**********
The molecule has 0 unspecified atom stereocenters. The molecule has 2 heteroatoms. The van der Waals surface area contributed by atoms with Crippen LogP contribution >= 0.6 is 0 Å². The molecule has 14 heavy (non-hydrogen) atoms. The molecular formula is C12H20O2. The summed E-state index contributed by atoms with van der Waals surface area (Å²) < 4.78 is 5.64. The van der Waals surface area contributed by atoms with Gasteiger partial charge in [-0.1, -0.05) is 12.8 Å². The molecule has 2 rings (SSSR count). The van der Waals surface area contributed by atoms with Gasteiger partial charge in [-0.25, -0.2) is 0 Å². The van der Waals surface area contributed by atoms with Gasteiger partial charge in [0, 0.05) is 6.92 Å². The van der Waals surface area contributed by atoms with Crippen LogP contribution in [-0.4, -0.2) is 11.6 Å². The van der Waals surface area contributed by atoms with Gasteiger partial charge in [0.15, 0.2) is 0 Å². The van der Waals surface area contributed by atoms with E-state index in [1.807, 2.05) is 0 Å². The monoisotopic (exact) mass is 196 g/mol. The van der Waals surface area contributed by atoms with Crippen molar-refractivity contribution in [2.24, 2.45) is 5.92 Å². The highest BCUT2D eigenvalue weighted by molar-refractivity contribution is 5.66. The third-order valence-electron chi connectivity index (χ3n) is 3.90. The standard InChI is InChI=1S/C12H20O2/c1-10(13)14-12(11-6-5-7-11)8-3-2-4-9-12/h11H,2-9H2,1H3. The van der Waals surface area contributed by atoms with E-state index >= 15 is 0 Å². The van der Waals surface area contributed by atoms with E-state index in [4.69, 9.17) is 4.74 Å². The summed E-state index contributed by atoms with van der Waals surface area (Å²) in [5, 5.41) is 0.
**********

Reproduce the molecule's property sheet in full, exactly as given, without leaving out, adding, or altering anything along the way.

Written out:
The molecule has 0 unspecified atom stereocenters. The molecule has 2 heteroatoms. The van der Waals surface area contributed by atoms with Crippen LogP contribution >= 0.6 is 0 Å². The molecule has 14 heavy (non-hydrogen) atoms. The molecular formula is C12H20O2. The summed E-state index contributed by atoms with van der Waals surface area (Å²) < 4.78 is 5.64. The van der Waals surface area contributed by atoms with Gasteiger partial charge in [-0.1, -0.05) is 12.8 Å². The molecule has 2 rings (SSSR count). The van der Waals surface area contributed by atoms with Gasteiger partial charge in [-0.25, -0.2) is 0 Å². The van der Waals surface area contributed by atoms with Gasteiger partial charge in [0, 0.05) is 6.92 Å². The van der Waals surface area contributed by atoms with Crippen LogP contribution in [-0.4, -0.2) is 11.6 Å². The van der Waals surface area contributed by atoms with Gasteiger partial charge in [0.15, 0.2) is 0 Å². The van der Waals surface area contributed by atoms with E-state index in [1.807, 2.05) is 0 Å². The monoisotopic (exact) mass is 196 g/mol. The van der Waals surface area contributed by atoms with Crippen molar-refractivity contribution in [2.24, 2.45) is 5.92 Å². The highest BCUT2D eigenvalue weighted by molar-refractivity contribution is 5.66. The third-order valence-electron chi connectivity index (χ3n) is 3.90. The standard InChI is InChI=1S/C12H20O2/c1-10(13)14-12(11-6-5-7-11)8-3-2-4-9-12/h11H,2-9H2,1H3. The van der Waals surface area contributed by atoms with E-state index >= 15 is 0 Å². The van der Waals surface area contributed by atoms with E-state index in [4.69, 9.17) is 4.74 Å². The summed E-state index contributed by atoms with van der Waals surface area (Å²) in [5, 5.41) is 0.